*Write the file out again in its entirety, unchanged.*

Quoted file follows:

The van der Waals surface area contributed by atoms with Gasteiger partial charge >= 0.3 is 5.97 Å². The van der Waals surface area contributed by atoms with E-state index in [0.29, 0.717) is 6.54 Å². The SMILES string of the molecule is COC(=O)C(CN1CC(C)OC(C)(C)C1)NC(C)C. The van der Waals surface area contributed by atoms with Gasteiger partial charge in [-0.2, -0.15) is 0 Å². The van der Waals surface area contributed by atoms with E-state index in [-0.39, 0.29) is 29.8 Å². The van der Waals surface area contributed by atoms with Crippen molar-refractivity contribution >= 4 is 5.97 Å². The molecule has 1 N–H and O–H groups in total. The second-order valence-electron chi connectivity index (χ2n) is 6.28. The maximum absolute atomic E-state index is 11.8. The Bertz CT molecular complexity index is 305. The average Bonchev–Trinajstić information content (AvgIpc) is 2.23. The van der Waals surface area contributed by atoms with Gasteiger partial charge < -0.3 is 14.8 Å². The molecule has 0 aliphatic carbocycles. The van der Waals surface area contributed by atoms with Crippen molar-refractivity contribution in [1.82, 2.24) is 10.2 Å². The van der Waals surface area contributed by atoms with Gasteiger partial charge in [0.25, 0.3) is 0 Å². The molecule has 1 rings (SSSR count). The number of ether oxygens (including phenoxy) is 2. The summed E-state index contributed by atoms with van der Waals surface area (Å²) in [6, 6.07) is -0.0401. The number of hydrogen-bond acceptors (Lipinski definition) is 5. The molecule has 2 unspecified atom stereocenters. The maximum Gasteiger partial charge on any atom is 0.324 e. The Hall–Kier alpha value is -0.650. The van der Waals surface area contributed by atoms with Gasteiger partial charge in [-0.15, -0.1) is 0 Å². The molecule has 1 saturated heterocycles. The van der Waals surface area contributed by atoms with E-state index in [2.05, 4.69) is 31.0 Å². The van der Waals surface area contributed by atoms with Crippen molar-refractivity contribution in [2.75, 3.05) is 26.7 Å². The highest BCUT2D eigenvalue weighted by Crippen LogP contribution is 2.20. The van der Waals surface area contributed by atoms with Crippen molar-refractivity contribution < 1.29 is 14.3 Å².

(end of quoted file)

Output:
The van der Waals surface area contributed by atoms with Gasteiger partial charge >= 0.3 is 5.97 Å². The van der Waals surface area contributed by atoms with E-state index in [0.29, 0.717) is 6.54 Å². The SMILES string of the molecule is COC(=O)C(CN1CC(C)OC(C)(C)C1)NC(C)C. The van der Waals surface area contributed by atoms with Gasteiger partial charge in [-0.2, -0.15) is 0 Å². The van der Waals surface area contributed by atoms with E-state index in [-0.39, 0.29) is 29.8 Å². The van der Waals surface area contributed by atoms with Crippen molar-refractivity contribution >= 4 is 5.97 Å². The molecule has 1 N–H and O–H groups in total. The second-order valence-electron chi connectivity index (χ2n) is 6.28. The maximum absolute atomic E-state index is 11.8. The Bertz CT molecular complexity index is 305. The average Bonchev–Trinajstić information content (AvgIpc) is 2.23. The van der Waals surface area contributed by atoms with Gasteiger partial charge < -0.3 is 14.8 Å². The molecule has 0 aliphatic carbocycles. The van der Waals surface area contributed by atoms with Crippen molar-refractivity contribution in [1.82, 2.24) is 10.2 Å². The van der Waals surface area contributed by atoms with Gasteiger partial charge in [0.25, 0.3) is 0 Å². The molecule has 1 rings (SSSR count). The number of ether oxygens (including phenoxy) is 2. The summed E-state index contributed by atoms with van der Waals surface area (Å²) in [6, 6.07) is -0.0401. The number of hydrogen-bond acceptors (Lipinski definition) is 5. The molecule has 2 unspecified atom stereocenters. The maximum Gasteiger partial charge on any atom is 0.324 e. The Hall–Kier alpha value is -0.650. The van der Waals surface area contributed by atoms with Gasteiger partial charge in [-0.15, -0.1) is 0 Å². The molecule has 1 saturated heterocycles. The van der Waals surface area contributed by atoms with E-state index in [2.05, 4.69) is 31.0 Å². The van der Waals surface area contributed by atoms with Crippen molar-refractivity contribution in [2.75, 3.05) is 26.7 Å². The highest BCUT2D eigenvalue weighted by Crippen LogP contribution is 2.20. The van der Waals surface area contributed by atoms with Crippen molar-refractivity contribution < 1.29 is 14.3 Å².